Review: City of Light, City of Poison by Holly Tucker

Combining the research skills of an academic and a storyteller’s flair, Vanderbilt Professor Holly Tucker brings the crime-riddled Paris of the late 1600s to life in the excellent history “City of Light, City of Poison: Murder, Magic, and the First Police Chief of Paris.” At its center is the “Affair of the Poisons” which touched both the glittering heights and impoverished lows of French society.

In 1667 Nicolas La Reynie was appointed lieutenant general of police with the objective of imposing law and order on the disordered city of Paris. A flurry of ordinances cleaned the streets and lit the night. Mud taxes, animal regulations, fines for emptying chamber pots into the streets, and a special tax to place lanterns along the streets (creating the “city of light”) slowly improved the quality of life in Paris, even while causing grumbling among the citizenry.

“City of Light” is more than a biography of La Reynie’s career. Court life and the machinations of Louis XIV’s many mistresses are lavishly described. Juicy court gossip and the tangled love lives of royalty and hangers-on against the backdrop of an expanding Versailles is fascinating. Equally riveting are the stranger-than-fiction details of the underbelly of early-modern Paris.

Tucker takes the reader to the Montogueil quarter, “the most impoverished and godforsaken place in Paris.” Place names in the quarter are straight out of a fairy tale. For instance, there is la rue au Bout du Monde (the Street at the End of the World) and a legendary house of thieves and apprentices, half-buried in the ground, accessed by a rickety bridge, and hiding a warren of tunnels and caverns, known as the “Court of Miracles.”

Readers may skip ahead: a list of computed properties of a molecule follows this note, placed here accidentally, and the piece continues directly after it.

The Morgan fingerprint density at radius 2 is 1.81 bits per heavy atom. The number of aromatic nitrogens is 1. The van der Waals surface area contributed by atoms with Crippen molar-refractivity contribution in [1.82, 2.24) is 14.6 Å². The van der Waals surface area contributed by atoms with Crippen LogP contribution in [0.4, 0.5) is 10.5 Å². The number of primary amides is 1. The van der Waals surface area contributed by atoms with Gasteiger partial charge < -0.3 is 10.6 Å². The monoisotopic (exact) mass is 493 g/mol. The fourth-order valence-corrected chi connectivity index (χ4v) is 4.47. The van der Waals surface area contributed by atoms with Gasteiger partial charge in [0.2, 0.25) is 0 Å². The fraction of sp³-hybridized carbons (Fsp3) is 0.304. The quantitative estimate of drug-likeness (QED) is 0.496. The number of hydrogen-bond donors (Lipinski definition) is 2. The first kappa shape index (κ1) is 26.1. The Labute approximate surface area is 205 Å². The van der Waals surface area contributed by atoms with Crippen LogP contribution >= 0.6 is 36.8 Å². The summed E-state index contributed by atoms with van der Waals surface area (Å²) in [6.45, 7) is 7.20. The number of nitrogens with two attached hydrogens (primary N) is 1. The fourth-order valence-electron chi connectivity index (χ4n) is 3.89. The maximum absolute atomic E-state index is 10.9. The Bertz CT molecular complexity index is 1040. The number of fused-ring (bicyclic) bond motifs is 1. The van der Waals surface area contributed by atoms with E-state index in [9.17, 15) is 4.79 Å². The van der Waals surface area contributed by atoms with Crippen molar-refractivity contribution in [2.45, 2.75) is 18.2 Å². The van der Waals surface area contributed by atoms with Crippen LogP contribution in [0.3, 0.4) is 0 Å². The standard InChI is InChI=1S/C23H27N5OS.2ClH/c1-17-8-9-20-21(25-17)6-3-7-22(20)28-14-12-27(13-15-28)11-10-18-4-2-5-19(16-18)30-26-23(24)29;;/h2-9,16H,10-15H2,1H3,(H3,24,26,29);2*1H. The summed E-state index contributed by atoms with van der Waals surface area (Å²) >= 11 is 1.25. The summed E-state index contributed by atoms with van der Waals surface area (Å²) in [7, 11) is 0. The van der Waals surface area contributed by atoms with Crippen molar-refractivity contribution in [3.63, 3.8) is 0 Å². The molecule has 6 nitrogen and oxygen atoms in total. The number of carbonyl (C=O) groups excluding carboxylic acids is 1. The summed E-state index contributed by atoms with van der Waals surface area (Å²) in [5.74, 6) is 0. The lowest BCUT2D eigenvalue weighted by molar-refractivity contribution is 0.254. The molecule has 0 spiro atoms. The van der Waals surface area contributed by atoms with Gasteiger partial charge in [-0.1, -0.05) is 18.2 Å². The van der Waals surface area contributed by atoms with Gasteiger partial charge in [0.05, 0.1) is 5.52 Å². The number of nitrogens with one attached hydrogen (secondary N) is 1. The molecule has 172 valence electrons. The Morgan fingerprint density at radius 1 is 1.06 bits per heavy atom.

Near the Court of Miracles lived Marguerite Voisin. Women from all walks of life visited Voisin for fortunes, potions, charms, and “assistance” with husbands, lovers, fathers, brothers, and rivals. Whether they were seeking love, luck, or retribution Voisin had a remedy. Tucker’s recounting of Voisin’s recipes and techniques – heaven help the pigeons and frogs of the city – concocted behind her house in cauldrons bring to mind the three witches of “Macbeth.”

The very large cast of characters will come together as La Reynie teases a thread that unravels a scandal of enormous proportion, spanning years and all levels of society. “City of Light” gives the reader a sense of Paris as it was evolving into a refined capital city, how women both high and low made their way in the that world, and the changing process of criminal justice. This book will satisfy true-crime fans, history buffs, francophiles, and lovers of historical fiction. Tucker shares her research process in an epilogue. An extensive bibliography, endnotes, a detailed chronology, and  illustrations are included.

Published March 21, 2017
WW Norton & Company

An advance galley of this book was provided by the publisher in exchange for an honest opinion.